#223 – August 10, 2012
For this week’s topic I wanted to introduce a wine that is enjoying a recent resurgence, especially among Israeli winemakers –the flamboyant Gewürztraminer. Besides being fun to pronounce (guh-verts-trah-mee-ner) and difficult to spell correctly (even without the delightfully sounding umlaut over the “ü”), the wine has a polarizing personality with some advocates loving the food pairing ability with tough-to-pair dishes and the wine’s uniqueness (I count myself in this camp) and others intensely disliking the residual sugar (most versions have), the distinct notes of lychee and rose petals, the somewhat oily texture and the wine’s lack of bracing acidity.
Gewurztraminer is native to France’s Alsace region, where it thrives in the colder climate but it has found success in many other parts of the world including New Zealand, which produces some of the best versions outside of Alsace, but also Australia, Canada, Germany, Italy, the United States and of course Israel. I have been told by a number of critics in the know that truly great Gewürztraminer comes only from Alsace with the area’s terroir providing a complexity of flavor and finesse not found in versions from other parts of the world. Unfortunately, while some kosher Alsatian Gewürztraminer wines have been OK (like the Willm 2008); none have been anything to write home about.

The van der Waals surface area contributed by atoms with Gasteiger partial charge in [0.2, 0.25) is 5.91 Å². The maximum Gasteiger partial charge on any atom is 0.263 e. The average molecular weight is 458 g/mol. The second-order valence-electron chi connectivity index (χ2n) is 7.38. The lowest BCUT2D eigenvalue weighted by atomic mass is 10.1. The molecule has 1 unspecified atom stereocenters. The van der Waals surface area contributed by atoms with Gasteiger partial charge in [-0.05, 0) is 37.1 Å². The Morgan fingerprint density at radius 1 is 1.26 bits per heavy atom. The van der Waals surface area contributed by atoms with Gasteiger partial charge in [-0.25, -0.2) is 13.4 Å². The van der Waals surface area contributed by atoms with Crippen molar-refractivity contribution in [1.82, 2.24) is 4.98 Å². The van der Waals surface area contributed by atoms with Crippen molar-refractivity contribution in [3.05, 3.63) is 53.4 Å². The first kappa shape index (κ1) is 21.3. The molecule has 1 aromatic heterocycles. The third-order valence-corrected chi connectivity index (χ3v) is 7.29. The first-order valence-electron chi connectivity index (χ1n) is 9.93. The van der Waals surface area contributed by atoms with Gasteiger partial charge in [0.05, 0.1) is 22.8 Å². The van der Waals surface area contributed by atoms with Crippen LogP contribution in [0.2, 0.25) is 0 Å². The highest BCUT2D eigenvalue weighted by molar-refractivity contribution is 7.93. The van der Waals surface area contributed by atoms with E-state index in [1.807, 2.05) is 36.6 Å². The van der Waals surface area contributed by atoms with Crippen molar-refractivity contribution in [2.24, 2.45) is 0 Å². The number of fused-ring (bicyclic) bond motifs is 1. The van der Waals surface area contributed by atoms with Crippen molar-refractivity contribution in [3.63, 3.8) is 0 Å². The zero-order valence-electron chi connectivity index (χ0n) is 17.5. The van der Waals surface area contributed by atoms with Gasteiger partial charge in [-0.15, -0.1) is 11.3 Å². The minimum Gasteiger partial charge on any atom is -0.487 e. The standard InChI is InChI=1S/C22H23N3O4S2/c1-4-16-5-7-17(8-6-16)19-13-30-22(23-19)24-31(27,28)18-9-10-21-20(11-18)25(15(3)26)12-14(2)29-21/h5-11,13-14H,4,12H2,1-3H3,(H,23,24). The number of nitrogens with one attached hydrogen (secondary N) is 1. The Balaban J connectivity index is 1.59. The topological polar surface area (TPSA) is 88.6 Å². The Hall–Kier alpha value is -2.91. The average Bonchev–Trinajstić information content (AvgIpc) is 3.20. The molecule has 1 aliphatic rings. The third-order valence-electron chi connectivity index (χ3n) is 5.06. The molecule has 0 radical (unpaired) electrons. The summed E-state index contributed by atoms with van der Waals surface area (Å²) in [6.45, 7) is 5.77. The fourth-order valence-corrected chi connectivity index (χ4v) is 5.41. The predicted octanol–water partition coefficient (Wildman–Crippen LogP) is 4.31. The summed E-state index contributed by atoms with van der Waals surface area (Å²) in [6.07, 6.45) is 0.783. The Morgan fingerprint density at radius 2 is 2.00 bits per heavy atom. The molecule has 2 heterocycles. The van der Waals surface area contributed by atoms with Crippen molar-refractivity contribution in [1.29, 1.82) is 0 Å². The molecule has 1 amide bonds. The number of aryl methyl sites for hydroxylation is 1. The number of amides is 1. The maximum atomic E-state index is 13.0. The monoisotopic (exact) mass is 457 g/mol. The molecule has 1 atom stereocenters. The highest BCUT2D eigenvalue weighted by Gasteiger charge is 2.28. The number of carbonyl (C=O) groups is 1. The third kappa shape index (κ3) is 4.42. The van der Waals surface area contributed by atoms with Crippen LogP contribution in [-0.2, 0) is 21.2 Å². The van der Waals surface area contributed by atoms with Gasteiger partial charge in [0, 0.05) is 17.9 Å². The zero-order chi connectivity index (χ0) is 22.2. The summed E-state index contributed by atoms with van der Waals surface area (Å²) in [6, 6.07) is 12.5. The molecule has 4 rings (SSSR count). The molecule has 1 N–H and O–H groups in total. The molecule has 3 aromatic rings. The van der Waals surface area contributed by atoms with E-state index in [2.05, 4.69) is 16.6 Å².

Nicknamed the “spicy wine” for its perfumed aromatics, eclectic spunky nose and extroverted flavors (as opposed to any inherent “spiciness”), besides its signature scent of lychees, the wine can include healthy doses of ginger, cloves, allspice and freshly black pepper in addition to more aromatic notes of roses, pears, honeysuckle, red grapefruit, apricot, citrus and stony minerals. While many versions of the wine are slightly off-dry, even those that are bone-dry may have some perceived sweetness resulting from the abundant aromatics and fruit flavors. Together with the aroma and flavors, most versions are relatively low in acidity (giving rise to the need for a bit of counteracting residual sugar) and full bodied, that without precision winemaking can result in a flabby wine, with a number of kosher versions falling prey to this problem.